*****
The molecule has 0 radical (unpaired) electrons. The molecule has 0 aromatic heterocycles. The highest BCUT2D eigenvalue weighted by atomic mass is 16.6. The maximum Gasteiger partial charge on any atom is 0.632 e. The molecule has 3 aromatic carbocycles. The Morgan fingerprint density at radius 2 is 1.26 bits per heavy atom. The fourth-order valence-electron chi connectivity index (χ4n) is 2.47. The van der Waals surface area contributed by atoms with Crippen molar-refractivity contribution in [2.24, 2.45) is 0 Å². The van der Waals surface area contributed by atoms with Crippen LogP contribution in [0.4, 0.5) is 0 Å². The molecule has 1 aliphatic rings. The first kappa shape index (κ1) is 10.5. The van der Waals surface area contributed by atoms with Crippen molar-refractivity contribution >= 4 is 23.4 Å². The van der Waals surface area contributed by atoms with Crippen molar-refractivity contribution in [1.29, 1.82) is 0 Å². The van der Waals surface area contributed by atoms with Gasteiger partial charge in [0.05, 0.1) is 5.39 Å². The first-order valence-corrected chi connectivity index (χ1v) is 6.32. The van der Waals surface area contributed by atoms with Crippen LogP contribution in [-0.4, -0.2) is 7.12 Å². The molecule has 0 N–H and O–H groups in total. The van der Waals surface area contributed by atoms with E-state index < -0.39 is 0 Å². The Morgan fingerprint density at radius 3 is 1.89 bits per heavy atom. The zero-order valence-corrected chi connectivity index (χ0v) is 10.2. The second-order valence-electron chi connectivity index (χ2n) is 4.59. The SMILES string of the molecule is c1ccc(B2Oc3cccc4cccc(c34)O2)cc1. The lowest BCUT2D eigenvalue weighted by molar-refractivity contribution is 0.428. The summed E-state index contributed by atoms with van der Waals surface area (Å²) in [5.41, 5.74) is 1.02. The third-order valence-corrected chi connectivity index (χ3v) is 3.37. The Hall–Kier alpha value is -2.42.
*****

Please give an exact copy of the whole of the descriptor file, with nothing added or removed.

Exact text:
The molecule has 0 radical (unpaired) electrons. The molecule has 0 aromatic heterocycles. The highest BCUT2D eigenvalue weighted by atomic mass is 16.6. The maximum Gasteiger partial charge on any atom is 0.632 e. The molecule has 3 aromatic carbocycles. The Morgan fingerprint density at radius 2 is 1.26 bits per heavy atom. The fourth-order valence-electron chi connectivity index (χ4n) is 2.47. The van der Waals surface area contributed by atoms with Crippen molar-refractivity contribution in [2.24, 2.45) is 0 Å². The van der Waals surface area contributed by atoms with Crippen LogP contribution in [0.4, 0.5) is 0 Å². The molecule has 1 aliphatic rings. The first kappa shape index (κ1) is 10.5. The van der Waals surface area contributed by atoms with Crippen molar-refractivity contribution >= 4 is 23.4 Å². The van der Waals surface area contributed by atoms with Crippen molar-refractivity contribution in [1.29, 1.82) is 0 Å². The van der Waals surface area contributed by atoms with Gasteiger partial charge in [0.05, 0.1) is 5.39 Å². The first-order valence-corrected chi connectivity index (χ1v) is 6.32. The van der Waals surface area contributed by atoms with Crippen LogP contribution in [-0.4, -0.2) is 7.12 Å². The molecule has 0 N–H and O–H groups in total. The van der Waals surface area contributed by atoms with E-state index < -0.39 is 0 Å². The Morgan fingerprint density at radius 3 is 1.89 bits per heavy atom. The zero-order valence-corrected chi connectivity index (χ0v) is 10.2. The second-order valence-electron chi connectivity index (χ2n) is 4.59. The SMILES string of the molecule is c1ccc(B2Oc3cccc4cccc(c34)O2)cc1. The lowest BCUT2D eigenvalue weighted by molar-refractivity contribution is 0.428. The summed E-state index contributed by atoms with van der Waals surface area (Å²) in [5.41, 5.74) is 1.02. The third-order valence-corrected chi connectivity index (χ3v) is 3.37. The Hall–Kier alpha value is -2.42.